Toby Sims is walking from Cape Wrath (the north-west tip of Scotland) home to Hastings, for the joy of it and to bring the spirit of the wilderness home. 


I decided to give up this walk – or at least that that decision was inevitable – on Days 3, 5, 6, 8, 9, 13 and 14. So why am I still here? Firstly, sheer belligerence: it’s not determination, strength of character, or anything worthy like that, just grinding dog-with-a-bone-ish-ness. Secondly, the enthusiasm of friends who have sent me messages of support and as-yet-undeserved congratulation and have helped keep my website up to date. And thirdly because I am walking home to someone. I phoned Rachel when I was feeling most dispirited at my lack of progress, and she said gently: “It’s OK. Come home whenever you like – or do part of the walk now and part another time – but don’t force yourself to do a certain mileage because you feel you have to; it’s your walk.” I felt released from obligation and I felt loved. There is no homecoming without love, and this journey is about my coming home in its deepest sense, to Sussex, to Rachel, and to myself.

Joy in the Morning

Following that phone call I reset my expectations – and immediately exceeded them! The next two days were in glorious sunshine, I felt bright and positive; I came upon the most beautiful deep blue lochs in remote moorland and ancient birch, alder, and pine forest, with boulders and tree stumps swathed in moss, which felt like a remnant of prehistory.

Birch and Pine Forest on the Coulin Estate

The following two days took me into complete wilderness: for 48 hours I saw not a single road, and only passed three habitable buildings. I was walking through bleak, deer-denuded glens and peat bogs (the deer eat the young tree shoots, so the forest which should cover Scotland can’t get started). I found this too empty for comfort; I feel at peace in mysterious woodland.

My rucksack was still far too heavy, but a kindly lady in Shiel Bridge offered to post a parcel for me, and I sent 2.5 Kg of things I thought I needed but didn’t home. Now I was beginning to cope.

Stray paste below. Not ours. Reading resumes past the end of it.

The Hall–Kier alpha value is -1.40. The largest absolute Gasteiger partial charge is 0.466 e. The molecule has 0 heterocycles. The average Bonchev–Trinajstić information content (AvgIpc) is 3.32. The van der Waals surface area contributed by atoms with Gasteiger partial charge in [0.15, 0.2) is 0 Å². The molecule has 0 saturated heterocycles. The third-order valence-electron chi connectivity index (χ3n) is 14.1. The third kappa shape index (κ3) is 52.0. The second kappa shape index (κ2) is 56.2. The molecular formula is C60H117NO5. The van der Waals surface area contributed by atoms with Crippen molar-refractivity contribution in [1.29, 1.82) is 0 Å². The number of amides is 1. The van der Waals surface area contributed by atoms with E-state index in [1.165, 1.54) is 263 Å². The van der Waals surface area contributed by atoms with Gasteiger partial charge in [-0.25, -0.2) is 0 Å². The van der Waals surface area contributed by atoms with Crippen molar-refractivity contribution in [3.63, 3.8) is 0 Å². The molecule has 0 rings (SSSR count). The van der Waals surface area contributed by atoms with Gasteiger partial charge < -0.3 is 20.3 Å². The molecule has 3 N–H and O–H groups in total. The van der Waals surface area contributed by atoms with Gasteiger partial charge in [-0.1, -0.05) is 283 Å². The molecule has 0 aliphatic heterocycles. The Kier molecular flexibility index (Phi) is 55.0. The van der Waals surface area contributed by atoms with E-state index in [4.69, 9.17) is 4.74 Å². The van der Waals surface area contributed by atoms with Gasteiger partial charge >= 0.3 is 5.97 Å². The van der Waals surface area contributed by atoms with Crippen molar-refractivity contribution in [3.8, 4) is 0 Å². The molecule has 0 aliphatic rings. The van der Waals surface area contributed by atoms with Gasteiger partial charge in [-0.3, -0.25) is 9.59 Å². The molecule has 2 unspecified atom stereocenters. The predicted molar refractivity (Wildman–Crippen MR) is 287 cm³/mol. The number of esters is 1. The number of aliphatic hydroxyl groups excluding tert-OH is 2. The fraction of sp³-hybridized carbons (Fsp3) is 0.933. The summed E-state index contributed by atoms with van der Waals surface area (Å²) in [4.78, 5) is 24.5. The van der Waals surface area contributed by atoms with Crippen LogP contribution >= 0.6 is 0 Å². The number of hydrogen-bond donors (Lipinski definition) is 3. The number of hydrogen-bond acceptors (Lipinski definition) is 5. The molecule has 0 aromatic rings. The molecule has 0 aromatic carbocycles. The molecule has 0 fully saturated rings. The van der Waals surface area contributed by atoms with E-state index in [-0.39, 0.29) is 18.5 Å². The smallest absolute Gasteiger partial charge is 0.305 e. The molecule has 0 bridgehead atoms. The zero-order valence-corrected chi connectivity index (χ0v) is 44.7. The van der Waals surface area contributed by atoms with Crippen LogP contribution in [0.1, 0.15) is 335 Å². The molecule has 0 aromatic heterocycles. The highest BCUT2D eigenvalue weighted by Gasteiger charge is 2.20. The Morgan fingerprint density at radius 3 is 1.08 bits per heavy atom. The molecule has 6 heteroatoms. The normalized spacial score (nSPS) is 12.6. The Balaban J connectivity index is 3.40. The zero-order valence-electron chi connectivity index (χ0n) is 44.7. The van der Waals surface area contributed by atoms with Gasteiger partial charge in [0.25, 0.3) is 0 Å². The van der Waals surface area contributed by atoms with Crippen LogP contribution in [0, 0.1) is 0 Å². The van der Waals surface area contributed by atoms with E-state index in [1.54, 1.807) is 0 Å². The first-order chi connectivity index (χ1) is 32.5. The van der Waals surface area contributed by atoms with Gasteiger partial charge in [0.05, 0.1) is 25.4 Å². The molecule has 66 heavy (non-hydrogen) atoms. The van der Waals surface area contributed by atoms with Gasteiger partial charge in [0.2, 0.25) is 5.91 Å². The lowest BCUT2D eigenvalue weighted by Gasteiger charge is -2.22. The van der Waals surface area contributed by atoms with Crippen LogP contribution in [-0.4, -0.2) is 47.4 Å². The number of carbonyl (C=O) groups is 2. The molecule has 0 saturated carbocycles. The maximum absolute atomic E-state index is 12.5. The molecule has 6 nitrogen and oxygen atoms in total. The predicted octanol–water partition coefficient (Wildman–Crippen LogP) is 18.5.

I set off the next day to cross the wildest, remotest and most rugged part of Scotland, the Knoydart Peninsula. I knew there would be no phone signal for four days, and I had been told that there was a tropical storm about to hit. I pressed on.

Gleann Chaorainn – the hardest walking in my life

I’d like to give you some idea of what this, the hardest walking I have ever done, was like. The winds were gale force to storm force, and they drove heavy rain right into my face. I could look ahead for perhaps one second at a time, then head down to avoid the icicle-sharp raindrops. The ground, which two days earlier would have been normal peat bog, was now a flood plain, my boots sinking in ankle-deep every step. Add to this that I had to ascend steeply through a pathless glen, and cross a river, a raging torrent, knee-deep, wedging my feet against boulders to stop them and the rest of me being swept downstream, and you will see that this was no longer about hiking or walking home to Hastings, but about endurance and survival. There was no going back and no possibility of pitching my tent in a flood, so I went on to the bothy I knew to be ahead, where I found a fireplace, dry wood, and the most magical evening of the walk.

The next day I got phone signal, told my loved ones I had survived, and made it on to Fort William and civilisation.


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